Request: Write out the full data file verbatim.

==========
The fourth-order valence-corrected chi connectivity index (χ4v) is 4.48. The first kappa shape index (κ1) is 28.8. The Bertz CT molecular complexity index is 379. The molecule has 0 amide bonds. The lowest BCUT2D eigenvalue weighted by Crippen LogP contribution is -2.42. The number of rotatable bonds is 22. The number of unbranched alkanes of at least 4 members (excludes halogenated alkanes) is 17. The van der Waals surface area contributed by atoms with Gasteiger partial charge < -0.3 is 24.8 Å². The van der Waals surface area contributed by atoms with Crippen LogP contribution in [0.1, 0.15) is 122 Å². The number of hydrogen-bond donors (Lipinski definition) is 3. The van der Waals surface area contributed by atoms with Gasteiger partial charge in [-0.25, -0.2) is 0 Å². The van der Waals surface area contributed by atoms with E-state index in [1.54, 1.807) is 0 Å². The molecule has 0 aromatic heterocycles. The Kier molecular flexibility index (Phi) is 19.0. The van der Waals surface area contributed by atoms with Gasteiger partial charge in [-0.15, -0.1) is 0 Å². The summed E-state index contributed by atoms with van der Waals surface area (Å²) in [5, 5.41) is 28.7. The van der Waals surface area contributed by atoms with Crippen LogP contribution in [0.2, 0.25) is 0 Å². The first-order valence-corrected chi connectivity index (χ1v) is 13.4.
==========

The fourth-order valence-corrected chi connectivity index (χ4v) is 4.48. The first kappa shape index (κ1) is 28.8. The Bertz CT molecular complexity index is 379. The molecule has 0 amide bonds. The lowest BCUT2D eigenvalue weighted by Crippen LogP contribution is -2.42. The number of rotatable bonds is 22. The number of unbranched alkanes of at least 4 members (excludes halogenated alkanes) is 17. The van der Waals surface area contributed by atoms with Gasteiger partial charge < -0.3 is 24.8 Å². The van der Waals surface area contributed by atoms with Crippen LogP contribution in [0.1, 0.15) is 122 Å². The number of hydrogen-bond donors (Lipinski definition) is 3. The van der Waals surface area contributed by atoms with Gasteiger partial charge in [-0.25, -0.2) is 0 Å². The van der Waals surface area contributed by atoms with E-state index in [1.54, 1.807) is 0 Å². The molecule has 0 aromatic heterocycles. The Kier molecular flexibility index (Phi) is 19.0. The van der Waals surface area contributed by atoms with Gasteiger partial charge in [-0.15, -0.1) is 0 Å². The summed E-state index contributed by atoms with van der Waals surface area (Å²) in [5, 5.41) is 28.7. The van der Waals surface area contributed by atoms with Crippen LogP contribution in [0.2, 0.25) is 0 Å². The first-order valence-corrected chi connectivity index (χ1v) is 13.4.